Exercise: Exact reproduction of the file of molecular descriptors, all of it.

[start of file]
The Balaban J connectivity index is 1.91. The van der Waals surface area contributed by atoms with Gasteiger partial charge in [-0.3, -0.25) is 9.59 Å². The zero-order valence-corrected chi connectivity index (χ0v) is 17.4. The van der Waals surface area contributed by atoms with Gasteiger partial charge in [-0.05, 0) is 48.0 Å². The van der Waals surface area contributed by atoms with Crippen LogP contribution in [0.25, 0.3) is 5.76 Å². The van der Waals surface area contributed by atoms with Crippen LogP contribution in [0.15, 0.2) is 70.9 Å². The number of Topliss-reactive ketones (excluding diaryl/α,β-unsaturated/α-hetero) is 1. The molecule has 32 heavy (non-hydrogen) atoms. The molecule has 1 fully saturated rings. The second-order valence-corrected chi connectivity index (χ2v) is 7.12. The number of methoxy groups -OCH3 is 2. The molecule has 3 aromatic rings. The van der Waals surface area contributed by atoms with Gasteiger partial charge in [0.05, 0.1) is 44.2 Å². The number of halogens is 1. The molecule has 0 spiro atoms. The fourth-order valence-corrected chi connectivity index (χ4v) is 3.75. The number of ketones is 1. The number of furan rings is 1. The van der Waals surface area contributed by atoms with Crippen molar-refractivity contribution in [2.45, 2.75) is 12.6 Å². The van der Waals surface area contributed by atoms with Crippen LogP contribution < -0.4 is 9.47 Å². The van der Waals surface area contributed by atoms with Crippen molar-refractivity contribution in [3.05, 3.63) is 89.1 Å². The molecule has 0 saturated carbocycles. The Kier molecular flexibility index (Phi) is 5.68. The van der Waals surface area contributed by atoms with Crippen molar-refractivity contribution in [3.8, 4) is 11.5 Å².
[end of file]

The Balaban J connectivity index is 1.91. The van der Waals surface area contributed by atoms with Gasteiger partial charge in [-0.3, -0.25) is 9.59 Å². The zero-order valence-corrected chi connectivity index (χ0v) is 17.4. The van der Waals surface area contributed by atoms with Gasteiger partial charge in [-0.05, 0) is 48.0 Å². The van der Waals surface area contributed by atoms with Crippen LogP contribution in [0.25, 0.3) is 5.76 Å². The van der Waals surface area contributed by atoms with Crippen LogP contribution in [0.15, 0.2) is 70.9 Å². The number of Topliss-reactive ketones (excluding diaryl/α,β-unsaturated/α-hetero) is 1. The molecule has 32 heavy (non-hydrogen) atoms. The molecule has 1 fully saturated rings. The second-order valence-corrected chi connectivity index (χ2v) is 7.12. The number of methoxy groups -OCH3 is 2. The molecule has 3 aromatic rings. The van der Waals surface area contributed by atoms with Gasteiger partial charge in [0.05, 0.1) is 44.2 Å². The number of halogens is 1. The molecule has 0 spiro atoms. The fourth-order valence-corrected chi connectivity index (χ4v) is 3.75. The number of ketones is 1. The number of furan rings is 1. The van der Waals surface area contributed by atoms with Crippen molar-refractivity contribution in [2.45, 2.75) is 12.6 Å². The van der Waals surface area contributed by atoms with Crippen LogP contribution < -0.4 is 9.47 Å². The van der Waals surface area contributed by atoms with Crippen molar-refractivity contribution in [3.05, 3.63) is 89.1 Å². The molecule has 0 saturated carbocycles. The Kier molecular flexibility index (Phi) is 5.68. The van der Waals surface area contributed by atoms with Crippen molar-refractivity contribution in [3.8, 4) is 11.5 Å².